The lone star of Texan actor Mathew McConaughey keeps rising and rising, and now reaches a career best in Dallas Buyers Club, a biopic that sees the actor shed the pounds and strip away the layers to play real-life Aids patient cum drug dealer Ron Woodroof. A by the numbers account of the difficulties for those living with the disease to get proper treatment in the 1980s, his personality manages to keep this prosaic picture highly charged.
Woodroof is a low life homophobic electrician whose only cares in the world are drink, drugs, women and rodeo rides, until he is delivered the devastating bombshell that he is HIV-positive and has only 30 days to live. Rather than become a human guinea pig subjected to ineffective drug treatment at the hospitals, he starts a business bringing in unapproved medication from around the world, then selling membership to his club for those seeking treatment.
Much has been made of the fifty pounds McConaughey lost to play the role, and whilst his appearance on screen is startling, what's more remarkable is that for playing someone severely ill just how alive he is, making Woodroof a man whose ragged physique is overcome by his indomitable spirit. Full of rage and rebellion at his misfortune, and later a noble determination to help others in his situation, his charisma conjures up a character who feels far more rounded than the afflicted victim you'd think this tale would present.
The other characters are unfortunately far less developed, from Jared Leto's transsexual Rayon to Jennifer Garner's brooding doctor. The seriously underrated Leto is electric as Ron's business partner and later friend, but serves as more of a gateway for Woodroof to the gay community than as a fleshed out character. The most interesting parts of the film come from when we see Woodroof ostracised from his fellow macho Texan trailer trash and finds himself coming in to contact with a homosexual community he previously had no concept of. But the effects Aids had on the LGBT community, and the activism towards better treatment, is never truly covered.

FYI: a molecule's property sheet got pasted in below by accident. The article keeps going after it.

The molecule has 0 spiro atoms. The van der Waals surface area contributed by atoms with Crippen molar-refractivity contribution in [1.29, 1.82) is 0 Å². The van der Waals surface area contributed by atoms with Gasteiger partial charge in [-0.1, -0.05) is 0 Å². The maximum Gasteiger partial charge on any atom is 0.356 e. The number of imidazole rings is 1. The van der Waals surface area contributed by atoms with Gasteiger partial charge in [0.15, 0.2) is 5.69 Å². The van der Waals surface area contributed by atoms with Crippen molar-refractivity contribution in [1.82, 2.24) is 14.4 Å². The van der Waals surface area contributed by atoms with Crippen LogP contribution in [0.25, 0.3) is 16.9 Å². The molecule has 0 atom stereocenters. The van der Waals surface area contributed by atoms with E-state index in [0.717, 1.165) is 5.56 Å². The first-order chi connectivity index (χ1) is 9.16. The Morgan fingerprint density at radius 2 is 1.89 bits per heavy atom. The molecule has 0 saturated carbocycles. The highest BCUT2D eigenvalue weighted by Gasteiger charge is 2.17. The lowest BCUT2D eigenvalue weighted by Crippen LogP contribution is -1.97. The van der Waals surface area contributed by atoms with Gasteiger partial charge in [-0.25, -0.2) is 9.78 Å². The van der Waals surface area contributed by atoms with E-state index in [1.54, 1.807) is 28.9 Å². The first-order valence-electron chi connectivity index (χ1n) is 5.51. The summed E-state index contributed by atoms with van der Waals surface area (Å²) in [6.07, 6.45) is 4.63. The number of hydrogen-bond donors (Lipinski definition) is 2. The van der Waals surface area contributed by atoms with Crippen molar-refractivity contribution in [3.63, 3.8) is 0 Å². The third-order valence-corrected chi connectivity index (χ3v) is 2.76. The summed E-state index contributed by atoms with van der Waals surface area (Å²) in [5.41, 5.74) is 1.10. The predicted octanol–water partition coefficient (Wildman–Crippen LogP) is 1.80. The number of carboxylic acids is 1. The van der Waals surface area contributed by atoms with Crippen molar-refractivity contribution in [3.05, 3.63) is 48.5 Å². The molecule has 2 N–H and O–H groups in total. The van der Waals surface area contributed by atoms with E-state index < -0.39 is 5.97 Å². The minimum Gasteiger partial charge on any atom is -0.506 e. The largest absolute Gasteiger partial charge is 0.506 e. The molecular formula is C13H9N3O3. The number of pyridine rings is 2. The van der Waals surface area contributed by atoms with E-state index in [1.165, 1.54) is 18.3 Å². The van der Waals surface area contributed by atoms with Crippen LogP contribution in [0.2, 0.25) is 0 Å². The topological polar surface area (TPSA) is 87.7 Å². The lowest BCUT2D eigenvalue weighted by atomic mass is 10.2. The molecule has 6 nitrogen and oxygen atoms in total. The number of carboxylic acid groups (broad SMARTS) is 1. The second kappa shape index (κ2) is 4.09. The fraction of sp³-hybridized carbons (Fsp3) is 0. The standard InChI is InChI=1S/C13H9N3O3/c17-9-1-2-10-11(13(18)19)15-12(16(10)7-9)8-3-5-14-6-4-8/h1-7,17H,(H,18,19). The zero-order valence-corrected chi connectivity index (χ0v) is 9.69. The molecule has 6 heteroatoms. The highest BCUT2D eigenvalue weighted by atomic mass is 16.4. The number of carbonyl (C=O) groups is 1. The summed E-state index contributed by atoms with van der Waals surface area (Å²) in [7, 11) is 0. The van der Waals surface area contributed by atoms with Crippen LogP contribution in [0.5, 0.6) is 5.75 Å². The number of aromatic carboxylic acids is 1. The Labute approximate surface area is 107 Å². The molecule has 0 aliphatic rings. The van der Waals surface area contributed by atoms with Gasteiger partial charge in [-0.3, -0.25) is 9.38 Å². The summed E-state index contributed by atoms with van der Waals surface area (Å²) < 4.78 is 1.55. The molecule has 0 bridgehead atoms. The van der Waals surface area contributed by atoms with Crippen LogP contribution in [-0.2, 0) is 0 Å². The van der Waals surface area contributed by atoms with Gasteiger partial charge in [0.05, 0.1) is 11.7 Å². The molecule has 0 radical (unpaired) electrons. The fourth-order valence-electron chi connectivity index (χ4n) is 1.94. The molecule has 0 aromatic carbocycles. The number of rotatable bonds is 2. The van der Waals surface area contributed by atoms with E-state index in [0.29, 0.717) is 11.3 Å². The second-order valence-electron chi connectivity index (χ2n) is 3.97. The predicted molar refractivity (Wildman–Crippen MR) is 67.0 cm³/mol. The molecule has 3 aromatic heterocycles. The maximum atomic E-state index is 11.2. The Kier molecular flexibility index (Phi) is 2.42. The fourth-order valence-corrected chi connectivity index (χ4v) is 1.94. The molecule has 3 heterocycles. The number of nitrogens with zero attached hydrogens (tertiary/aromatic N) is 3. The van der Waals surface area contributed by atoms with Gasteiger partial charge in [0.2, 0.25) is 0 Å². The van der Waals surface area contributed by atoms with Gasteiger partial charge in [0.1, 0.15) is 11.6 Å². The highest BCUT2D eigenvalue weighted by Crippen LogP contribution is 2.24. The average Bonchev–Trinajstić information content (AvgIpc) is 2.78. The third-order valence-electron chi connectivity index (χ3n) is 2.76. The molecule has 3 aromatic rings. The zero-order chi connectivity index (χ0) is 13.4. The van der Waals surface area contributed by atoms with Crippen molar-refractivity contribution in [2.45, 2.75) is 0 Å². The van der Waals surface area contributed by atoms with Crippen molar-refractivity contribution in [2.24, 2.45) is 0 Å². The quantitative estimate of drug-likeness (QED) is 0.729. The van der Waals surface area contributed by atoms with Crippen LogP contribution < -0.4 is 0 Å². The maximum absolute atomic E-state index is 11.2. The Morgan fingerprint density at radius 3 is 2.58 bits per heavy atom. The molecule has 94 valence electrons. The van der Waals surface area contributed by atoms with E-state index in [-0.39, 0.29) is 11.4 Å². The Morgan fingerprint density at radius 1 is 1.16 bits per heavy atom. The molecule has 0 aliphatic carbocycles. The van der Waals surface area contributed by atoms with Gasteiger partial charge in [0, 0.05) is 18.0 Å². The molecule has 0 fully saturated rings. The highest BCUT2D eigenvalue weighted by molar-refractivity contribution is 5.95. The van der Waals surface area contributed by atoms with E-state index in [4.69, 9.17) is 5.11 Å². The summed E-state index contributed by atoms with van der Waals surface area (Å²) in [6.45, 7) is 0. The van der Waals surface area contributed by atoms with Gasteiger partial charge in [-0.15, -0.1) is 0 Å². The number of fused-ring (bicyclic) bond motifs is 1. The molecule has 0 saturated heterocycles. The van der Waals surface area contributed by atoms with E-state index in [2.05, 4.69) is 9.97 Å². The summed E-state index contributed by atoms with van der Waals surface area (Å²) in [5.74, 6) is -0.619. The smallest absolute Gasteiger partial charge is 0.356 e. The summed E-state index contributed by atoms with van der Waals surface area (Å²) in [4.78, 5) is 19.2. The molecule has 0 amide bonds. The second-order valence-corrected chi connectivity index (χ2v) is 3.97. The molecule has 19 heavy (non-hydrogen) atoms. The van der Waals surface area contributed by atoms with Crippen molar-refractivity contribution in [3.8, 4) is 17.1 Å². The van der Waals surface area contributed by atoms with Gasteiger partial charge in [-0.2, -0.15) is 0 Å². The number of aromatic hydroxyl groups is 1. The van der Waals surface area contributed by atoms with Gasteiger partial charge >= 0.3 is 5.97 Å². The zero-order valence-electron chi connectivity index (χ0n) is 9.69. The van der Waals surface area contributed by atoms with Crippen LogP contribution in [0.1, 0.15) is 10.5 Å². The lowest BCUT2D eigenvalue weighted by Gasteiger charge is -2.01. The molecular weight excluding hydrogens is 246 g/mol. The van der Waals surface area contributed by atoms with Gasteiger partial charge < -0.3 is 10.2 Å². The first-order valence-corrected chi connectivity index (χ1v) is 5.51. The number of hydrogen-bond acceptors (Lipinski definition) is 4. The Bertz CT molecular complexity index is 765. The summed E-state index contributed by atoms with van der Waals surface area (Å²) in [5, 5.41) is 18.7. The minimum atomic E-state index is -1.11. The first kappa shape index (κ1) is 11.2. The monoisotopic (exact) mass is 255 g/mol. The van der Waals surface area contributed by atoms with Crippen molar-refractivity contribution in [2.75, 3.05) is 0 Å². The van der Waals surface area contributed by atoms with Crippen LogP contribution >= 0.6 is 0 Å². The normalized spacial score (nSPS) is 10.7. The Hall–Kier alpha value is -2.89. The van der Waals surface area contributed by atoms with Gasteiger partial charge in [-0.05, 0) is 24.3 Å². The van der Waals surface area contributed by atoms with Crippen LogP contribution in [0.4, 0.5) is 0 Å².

Instead the film prepares a banal dichotomy between Woodroof's outlaw drug dealer, and the villainous bureaucratic stooges from America's Food and Drug Administration who stand in his way. Garner's Dr Saks is again here the link to the other world of medical professionals, but we never see more than hushed discussions of big pharmaceutical companies working with hospitals and the FDA to make sure their ineffective treatment is tested. Saks is therefore left with little to do, and though scenes later on between her and Woodroof are designed to suggest a romantic spark, a lack of development in their relationship leaves you unfulfilled.
Canadian director Jean-Marc Vallée cleverly realises that in telling the tale less is more; the sparse set up of some scenes along with a lack of non-diegetic music doing a good job of grounding McConaughey's character in his washed out Texas surroundings. Whilst Woodroof's plight against the authorities to distribute his drugs never becomes sentimental, a more probing social examination of how people and whole communities had their lives turned upside down by Aids would have been far more satisfying.